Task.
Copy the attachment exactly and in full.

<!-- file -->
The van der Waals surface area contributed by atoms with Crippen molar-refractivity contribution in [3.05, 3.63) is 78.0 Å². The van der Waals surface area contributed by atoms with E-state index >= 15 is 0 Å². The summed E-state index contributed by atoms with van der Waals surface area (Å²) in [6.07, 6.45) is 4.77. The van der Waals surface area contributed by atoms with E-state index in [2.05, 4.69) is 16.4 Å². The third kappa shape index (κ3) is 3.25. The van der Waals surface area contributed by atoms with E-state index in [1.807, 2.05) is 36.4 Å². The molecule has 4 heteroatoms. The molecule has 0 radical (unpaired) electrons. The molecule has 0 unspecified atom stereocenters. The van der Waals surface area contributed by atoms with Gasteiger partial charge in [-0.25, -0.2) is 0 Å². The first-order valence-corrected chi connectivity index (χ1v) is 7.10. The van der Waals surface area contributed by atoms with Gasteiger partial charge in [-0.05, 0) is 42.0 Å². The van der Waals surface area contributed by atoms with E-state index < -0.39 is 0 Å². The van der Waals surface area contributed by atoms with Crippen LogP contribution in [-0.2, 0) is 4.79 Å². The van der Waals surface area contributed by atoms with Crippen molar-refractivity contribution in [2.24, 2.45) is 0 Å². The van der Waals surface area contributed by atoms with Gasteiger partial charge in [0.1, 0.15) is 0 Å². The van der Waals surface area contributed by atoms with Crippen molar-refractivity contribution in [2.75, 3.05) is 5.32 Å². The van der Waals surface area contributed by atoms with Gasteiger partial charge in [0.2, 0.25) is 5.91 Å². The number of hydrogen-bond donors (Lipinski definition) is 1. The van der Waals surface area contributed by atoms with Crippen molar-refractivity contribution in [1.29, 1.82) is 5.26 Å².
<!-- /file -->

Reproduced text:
The van der Waals surface area contributed by atoms with Crippen molar-refractivity contribution in [3.05, 3.63) is 78.0 Å². The van der Waals surface area contributed by atoms with E-state index >= 15 is 0 Å². The summed E-state index contributed by atoms with van der Waals surface area (Å²) in [6.07, 6.45) is 4.77. The van der Waals surface area contributed by atoms with E-state index in [2.05, 4.69) is 16.4 Å². The third kappa shape index (κ3) is 3.25. The van der Waals surface area contributed by atoms with E-state index in [1.807, 2.05) is 36.4 Å². The molecule has 4 heteroatoms. The molecule has 0 radical (unpaired) electrons. The molecule has 0 unspecified atom stereocenters. The van der Waals surface area contributed by atoms with Gasteiger partial charge in [-0.25, -0.2) is 0 Å². The first-order valence-corrected chi connectivity index (χ1v) is 7.10. The van der Waals surface area contributed by atoms with Gasteiger partial charge in [-0.05, 0) is 42.0 Å². The van der Waals surface area contributed by atoms with E-state index < -0.39 is 0 Å². The van der Waals surface area contributed by atoms with Crippen LogP contribution in [-0.2, 0) is 4.79 Å². The van der Waals surface area contributed by atoms with Crippen molar-refractivity contribution in [2.24, 2.45) is 0 Å². The van der Waals surface area contributed by atoms with Gasteiger partial charge in [0.1, 0.15) is 0 Å². The van der Waals surface area contributed by atoms with Crippen molar-refractivity contribution in [2.75, 3.05) is 5.32 Å². The van der Waals surface area contributed by atoms with Gasteiger partial charge in [0.2, 0.25) is 5.91 Å². The number of hydrogen-bond donors (Lipinski definition) is 1. The van der Waals surface area contributed by atoms with Crippen molar-refractivity contribution in [1.29, 1.82) is 5.26 Å².